Kenyans told to use untaxed energy instead of complaining
Surprised by the fresh protest against the sharp increase in fuel prices, the regulator and the taxman have come out to strongly defend themselves against accusations of insensitivity to the economic plight that Kenyans are going through.
Members of Parliament have also washed their hands off the price hikes, saying they have no idea how the commodity found itself in the sin tax bracket.
According to the taxman and the regulator, it is erroneous to claim that all forms of energy in Kenya are highly taxed and priced.
On the contrary, they say, the most basic energy forms are totally free and Kenyans should make use of the abundant resources to make life easier instead of wasting them shouting their voices hoarse and loitering in urban streets.
“Rather than waste time loafing in street corners talking to TV crews, Kenyans should start walking to work.
They have the God-given energy to place one foot in front of the other and soon they will find themselves in their destination,” said an impeachable source close to the regulators.
The source was quite unamused that so much free, unregulated and untaxed energy should go to waste in pointless protests and unproductive work like venting to the media about the recent fuel prices increase.
Too much free hot air and clean oxygen, which should be used to drive the economy, were being expended in such futile pursuits, the source observed.
He warned that should Kenyans insist on misusing such resources that are provided free of charge, the regulator and the taxman would consider restricting their use and taxing them.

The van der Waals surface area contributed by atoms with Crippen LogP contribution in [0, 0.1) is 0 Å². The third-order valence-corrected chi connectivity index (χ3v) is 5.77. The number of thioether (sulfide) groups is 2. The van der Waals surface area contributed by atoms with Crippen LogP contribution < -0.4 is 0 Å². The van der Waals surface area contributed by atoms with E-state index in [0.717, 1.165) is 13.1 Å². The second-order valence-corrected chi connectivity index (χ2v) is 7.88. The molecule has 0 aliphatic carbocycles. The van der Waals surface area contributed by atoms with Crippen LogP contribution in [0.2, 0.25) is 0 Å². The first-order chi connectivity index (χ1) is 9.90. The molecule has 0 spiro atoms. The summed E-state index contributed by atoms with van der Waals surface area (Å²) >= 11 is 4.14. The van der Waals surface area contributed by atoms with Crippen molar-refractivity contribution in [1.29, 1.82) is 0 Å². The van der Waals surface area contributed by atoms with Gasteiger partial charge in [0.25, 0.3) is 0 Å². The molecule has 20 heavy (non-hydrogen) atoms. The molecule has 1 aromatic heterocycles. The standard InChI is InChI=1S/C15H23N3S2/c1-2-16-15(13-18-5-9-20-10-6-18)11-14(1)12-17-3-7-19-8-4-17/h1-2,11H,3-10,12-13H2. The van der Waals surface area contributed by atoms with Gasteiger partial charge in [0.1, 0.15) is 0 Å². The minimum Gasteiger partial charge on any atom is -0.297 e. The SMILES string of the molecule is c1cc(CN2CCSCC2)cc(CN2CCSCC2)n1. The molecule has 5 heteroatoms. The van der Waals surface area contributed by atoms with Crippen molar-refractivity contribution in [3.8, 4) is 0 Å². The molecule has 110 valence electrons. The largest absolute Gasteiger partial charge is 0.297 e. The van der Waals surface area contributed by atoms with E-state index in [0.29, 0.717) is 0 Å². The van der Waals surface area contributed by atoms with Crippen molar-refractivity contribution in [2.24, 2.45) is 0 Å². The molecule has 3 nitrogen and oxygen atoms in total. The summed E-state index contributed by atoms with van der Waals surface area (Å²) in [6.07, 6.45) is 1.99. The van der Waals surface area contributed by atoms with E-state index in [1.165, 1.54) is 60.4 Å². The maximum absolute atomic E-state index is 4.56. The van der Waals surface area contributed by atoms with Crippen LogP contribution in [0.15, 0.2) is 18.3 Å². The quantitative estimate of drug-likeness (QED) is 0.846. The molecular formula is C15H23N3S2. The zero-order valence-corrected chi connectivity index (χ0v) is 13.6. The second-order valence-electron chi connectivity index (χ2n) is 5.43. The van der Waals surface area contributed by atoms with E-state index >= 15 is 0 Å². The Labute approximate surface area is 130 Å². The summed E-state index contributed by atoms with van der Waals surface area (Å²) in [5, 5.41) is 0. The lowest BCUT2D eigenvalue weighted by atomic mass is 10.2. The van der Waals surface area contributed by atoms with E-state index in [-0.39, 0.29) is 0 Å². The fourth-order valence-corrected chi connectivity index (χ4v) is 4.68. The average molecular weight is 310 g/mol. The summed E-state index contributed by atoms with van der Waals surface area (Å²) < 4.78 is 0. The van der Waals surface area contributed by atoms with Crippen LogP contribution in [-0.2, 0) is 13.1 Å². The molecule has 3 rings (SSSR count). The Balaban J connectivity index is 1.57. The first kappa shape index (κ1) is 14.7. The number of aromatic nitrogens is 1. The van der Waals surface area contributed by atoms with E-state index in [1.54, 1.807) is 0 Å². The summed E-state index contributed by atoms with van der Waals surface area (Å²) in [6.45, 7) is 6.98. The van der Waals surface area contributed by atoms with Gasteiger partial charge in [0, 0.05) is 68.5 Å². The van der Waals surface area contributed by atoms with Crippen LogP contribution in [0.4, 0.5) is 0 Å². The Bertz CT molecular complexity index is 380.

“Physical, mental and emotional energy, oxygen and hot air are public resources which must be used prudently.
Profligate and wanton spending of the precious resources should attract punitive taxes,” said another impeachable source who is familiar with the thinking in the corridors of taxation.
The sun, which he said is another free energy source that the taxman in his deep wisdom and unmatched compassion had decided not to tax, would also be considered for VAT.
And instead of complaining about the rise in the prices of other commodities due to the high cost of fuel, the regulator and the taxman say Kenyans should use their natural energy to grow and rear their own food.
“So what if the price of unga or bread goes up? There is enough free physical energy that we don’t tax that Kenyans should use to grow and mill their own grains and rear their own animals for meat and milk!” said the taxman’s source.
People can also use the energy wasted in anti-fuel price hike street demonstrations to chase and kill their own food just the way our ancestors did not too long ago.
Meanwhile, MPs have also denied accusations that they literally sleep on the job when tax proposals are being discussed and passed.
While the waheshimiwa admit that they occasionally take their forty winks every now and then in the chambers, they insist that that is because they are busy people who, like everybody, deserve a power nap in the afternoons.
“Imagine spending the whole weekend crisscrossing the country with the party leader singing his virtues and having busy nights of secret meetings and unwinding parties.
By Tuesday you are completely exhausted and you need a little rest which you can only get inside the chamber as boring colleagues sing the lullaby,” said MP Slumber Fofofo.
The MP accused the Treasury of sneaking in the tax proposals when legislators were exhausted. He also accused their awake colleagues of not waking up the sleepy ones during debates.
“Somebody should take the responsibility for these terrible taxes. And that includes our colleagues who did not nudge us to wake up during the debate and passing of the tax proposals,” said Fofofo. —[email protected]